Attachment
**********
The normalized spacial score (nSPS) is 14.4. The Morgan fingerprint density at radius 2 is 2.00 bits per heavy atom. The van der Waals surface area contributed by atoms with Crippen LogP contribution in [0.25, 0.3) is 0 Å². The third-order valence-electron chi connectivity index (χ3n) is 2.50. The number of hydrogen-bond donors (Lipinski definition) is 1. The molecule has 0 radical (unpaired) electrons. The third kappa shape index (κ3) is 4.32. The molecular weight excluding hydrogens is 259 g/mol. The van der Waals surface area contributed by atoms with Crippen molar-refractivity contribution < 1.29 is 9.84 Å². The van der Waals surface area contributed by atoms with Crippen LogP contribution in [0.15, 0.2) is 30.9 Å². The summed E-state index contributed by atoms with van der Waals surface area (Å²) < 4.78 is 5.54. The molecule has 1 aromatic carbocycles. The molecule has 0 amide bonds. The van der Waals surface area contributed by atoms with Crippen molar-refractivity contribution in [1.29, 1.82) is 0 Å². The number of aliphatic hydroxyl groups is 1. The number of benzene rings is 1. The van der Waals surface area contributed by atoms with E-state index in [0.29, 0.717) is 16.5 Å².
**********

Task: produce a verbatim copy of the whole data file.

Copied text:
The normalized spacial score (nSPS) is 14.4. The Morgan fingerprint density at radius 2 is 2.00 bits per heavy atom. The van der Waals surface area contributed by atoms with Crippen LogP contribution in [0.25, 0.3) is 0 Å². The third-order valence-electron chi connectivity index (χ3n) is 2.50. The number of hydrogen-bond donors (Lipinski definition) is 1. The molecule has 0 radical (unpaired) electrons. The third kappa shape index (κ3) is 4.32. The molecular weight excluding hydrogens is 259 g/mol. The van der Waals surface area contributed by atoms with Crippen molar-refractivity contribution < 1.29 is 9.84 Å². The van der Waals surface area contributed by atoms with Crippen LogP contribution in [0.15, 0.2) is 30.9 Å². The summed E-state index contributed by atoms with van der Waals surface area (Å²) < 4.78 is 5.54. The molecule has 1 aromatic carbocycles. The molecule has 0 amide bonds. The van der Waals surface area contributed by atoms with Crippen molar-refractivity contribution in [1.29, 1.82) is 0 Å². The number of aliphatic hydroxyl groups is 1. The number of benzene rings is 1. The van der Waals surface area contributed by atoms with E-state index in [0.29, 0.717) is 16.5 Å².